The point of view filtered through the two central characters in Left Behind – Rayford Steele and Cameron ‘Buck’ Williams – provided an up close and personal view as they experienced being left behind after the Rapture (Jesus returning to Earth and resurrecting all his followers, living, dead and innocent (i.e. the children), bodily to Heaven). Two very different perspectives strive to discover the why and how of the disappearances, to the benefit of the reader.

Rayford loses his wife and son, but not his daughter. Bruce loses his sister-in-law and her children and several co-workers.

Rayford, the self-centered, assured and confident jetliner pilot, grieves bitterly but humbly seeks answers from one of his wife’s former pastors, also humbled and shocked at having been left behind.

Buck, an ace reporter for a large news magazine, finds himself more than neck deep in world-changing people and events, as he investigates the disappearances and gathers theories for a comprehensive cover story. His cynicism protects him from realizing the consequences of denial until nearly the point of no return.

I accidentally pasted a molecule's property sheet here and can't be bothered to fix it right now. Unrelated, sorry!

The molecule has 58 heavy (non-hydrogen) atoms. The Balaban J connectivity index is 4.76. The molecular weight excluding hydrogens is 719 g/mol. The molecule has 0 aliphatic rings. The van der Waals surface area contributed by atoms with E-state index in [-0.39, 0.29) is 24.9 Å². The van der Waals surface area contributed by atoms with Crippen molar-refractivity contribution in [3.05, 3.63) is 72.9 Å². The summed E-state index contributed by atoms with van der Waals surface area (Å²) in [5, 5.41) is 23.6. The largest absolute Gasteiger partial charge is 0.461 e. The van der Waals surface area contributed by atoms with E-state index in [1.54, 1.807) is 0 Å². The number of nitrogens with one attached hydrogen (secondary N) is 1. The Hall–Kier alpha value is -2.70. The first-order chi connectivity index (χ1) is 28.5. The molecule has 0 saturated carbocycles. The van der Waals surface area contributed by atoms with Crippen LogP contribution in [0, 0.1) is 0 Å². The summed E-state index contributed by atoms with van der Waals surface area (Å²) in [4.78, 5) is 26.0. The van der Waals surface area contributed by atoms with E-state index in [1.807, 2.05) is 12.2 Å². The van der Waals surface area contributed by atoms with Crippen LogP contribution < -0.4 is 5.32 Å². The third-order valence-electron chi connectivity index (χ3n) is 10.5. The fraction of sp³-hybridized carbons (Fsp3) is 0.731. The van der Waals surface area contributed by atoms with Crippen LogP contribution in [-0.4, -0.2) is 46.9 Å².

Most of the other characters play supporting roles, often only there to spur on the discourse of prophetic teachings almost literally ripped from the King James Version of the Bible, dripping with red letters.

The only other character of note, of course, is Nicolae Carpathia, the up and coming political powerhouse that promises world peace and ultimately delivers it, on his own terms. As impressive and heart pounding as the culminating conflict in the U.N. conference room was, I would have been more impressed had Nicolae convinced Stonagal to murder Todd-Cothran and kill himself. Nicolae pulling the trigger himself seemed cliche, but then brainwashing everyone present by sheer force of will, except Buck, helped seal his power as the Antichrist.